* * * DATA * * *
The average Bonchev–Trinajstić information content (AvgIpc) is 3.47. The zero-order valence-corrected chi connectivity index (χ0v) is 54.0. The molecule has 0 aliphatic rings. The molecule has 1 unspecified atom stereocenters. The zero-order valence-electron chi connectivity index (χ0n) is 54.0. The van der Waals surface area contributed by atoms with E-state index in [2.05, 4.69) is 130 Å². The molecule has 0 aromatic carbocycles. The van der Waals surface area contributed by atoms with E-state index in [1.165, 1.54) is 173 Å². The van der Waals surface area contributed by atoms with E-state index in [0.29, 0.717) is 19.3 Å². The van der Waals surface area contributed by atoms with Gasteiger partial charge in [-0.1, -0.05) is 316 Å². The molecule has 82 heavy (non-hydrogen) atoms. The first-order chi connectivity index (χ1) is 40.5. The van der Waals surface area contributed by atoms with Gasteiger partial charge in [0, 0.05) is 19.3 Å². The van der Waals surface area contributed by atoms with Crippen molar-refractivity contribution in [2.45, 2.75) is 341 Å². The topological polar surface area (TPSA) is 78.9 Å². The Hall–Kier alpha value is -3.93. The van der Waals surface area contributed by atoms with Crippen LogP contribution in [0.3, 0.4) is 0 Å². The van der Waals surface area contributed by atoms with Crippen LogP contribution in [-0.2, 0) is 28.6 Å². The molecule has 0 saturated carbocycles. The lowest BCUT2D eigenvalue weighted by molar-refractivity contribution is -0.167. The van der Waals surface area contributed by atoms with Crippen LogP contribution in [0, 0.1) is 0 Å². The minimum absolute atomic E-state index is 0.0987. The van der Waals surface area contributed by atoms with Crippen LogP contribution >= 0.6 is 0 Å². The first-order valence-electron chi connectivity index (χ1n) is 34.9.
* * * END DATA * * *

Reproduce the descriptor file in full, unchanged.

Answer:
The average Bonchev–Trinajstić information content (AvgIpc) is 3.47. The zero-order valence-corrected chi connectivity index (χ0v) is 54.0. The molecule has 0 aliphatic rings. The molecule has 1 unspecified atom stereocenters. The zero-order valence-electron chi connectivity index (χ0n) is 54.0. The van der Waals surface area contributed by atoms with E-state index in [2.05, 4.69) is 130 Å². The molecule has 0 aromatic carbocycles. The van der Waals surface area contributed by atoms with E-state index in [1.165, 1.54) is 173 Å². The van der Waals surface area contributed by atoms with E-state index in [0.29, 0.717) is 19.3 Å². The van der Waals surface area contributed by atoms with Gasteiger partial charge in [-0.1, -0.05) is 316 Å². The molecule has 82 heavy (non-hydrogen) atoms. The first-order chi connectivity index (χ1) is 40.5. The van der Waals surface area contributed by atoms with Gasteiger partial charge in [0, 0.05) is 19.3 Å². The van der Waals surface area contributed by atoms with Crippen molar-refractivity contribution in [2.45, 2.75) is 341 Å². The topological polar surface area (TPSA) is 78.9 Å². The Hall–Kier alpha value is -3.93. The van der Waals surface area contributed by atoms with Crippen LogP contribution in [0.3, 0.4) is 0 Å². The van der Waals surface area contributed by atoms with Crippen LogP contribution in [-0.2, 0) is 28.6 Å². The molecule has 0 saturated carbocycles. The lowest BCUT2D eigenvalue weighted by molar-refractivity contribution is -0.167. The van der Waals surface area contributed by atoms with Crippen LogP contribution in [0, 0.1) is 0 Å². The minimum absolute atomic E-state index is 0.0987. The van der Waals surface area contributed by atoms with Crippen LogP contribution >= 0.6 is 0 Å². The first-order valence-electron chi connectivity index (χ1n) is 34.9.